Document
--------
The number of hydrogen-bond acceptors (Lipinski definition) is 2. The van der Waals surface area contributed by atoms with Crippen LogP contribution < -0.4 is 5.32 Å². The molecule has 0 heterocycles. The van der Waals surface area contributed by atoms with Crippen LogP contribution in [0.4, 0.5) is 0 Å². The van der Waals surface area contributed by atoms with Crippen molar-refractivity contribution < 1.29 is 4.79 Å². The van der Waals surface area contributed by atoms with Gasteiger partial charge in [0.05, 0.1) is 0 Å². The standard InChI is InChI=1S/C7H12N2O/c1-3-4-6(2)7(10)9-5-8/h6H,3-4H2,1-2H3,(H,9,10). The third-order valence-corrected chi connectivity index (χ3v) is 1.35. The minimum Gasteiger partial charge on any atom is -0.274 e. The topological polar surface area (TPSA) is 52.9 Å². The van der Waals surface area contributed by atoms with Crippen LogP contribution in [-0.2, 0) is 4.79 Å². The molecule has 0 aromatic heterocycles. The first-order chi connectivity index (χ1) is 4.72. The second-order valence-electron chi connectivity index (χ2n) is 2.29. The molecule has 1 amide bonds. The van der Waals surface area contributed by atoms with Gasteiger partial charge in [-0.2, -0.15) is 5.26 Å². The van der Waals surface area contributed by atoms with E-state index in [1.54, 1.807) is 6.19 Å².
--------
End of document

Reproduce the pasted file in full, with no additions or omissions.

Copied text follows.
The number of hydrogen-bond acceptors (Lipinski definition) is 2. The van der Waals surface area contributed by atoms with Crippen LogP contribution < -0.4 is 5.32 Å². The molecule has 0 heterocycles. The van der Waals surface area contributed by atoms with Crippen LogP contribution in [0.4, 0.5) is 0 Å². The van der Waals surface area contributed by atoms with Crippen molar-refractivity contribution < 1.29 is 4.79 Å². The van der Waals surface area contributed by atoms with Gasteiger partial charge in [0.05, 0.1) is 0 Å². The standard InChI is InChI=1S/C7H12N2O/c1-3-4-6(2)7(10)9-5-8/h6H,3-4H2,1-2H3,(H,9,10). The third-order valence-corrected chi connectivity index (χ3v) is 1.35. The minimum Gasteiger partial charge on any atom is -0.274 e. The topological polar surface area (TPSA) is 52.9 Å². The van der Waals surface area contributed by atoms with Crippen LogP contribution in [-0.2, 0) is 4.79 Å². The molecule has 0 aromatic heterocycles. The first-order chi connectivity index (χ1) is 4.72. The second-order valence-electron chi connectivity index (χ2n) is 2.29. The molecule has 1 amide bonds. The van der Waals surface area contributed by atoms with Gasteiger partial charge in [-0.2, -0.15) is 5.26 Å². The van der Waals surface area contributed by atoms with E-state index in [1.54, 1.807) is 6.19 Å².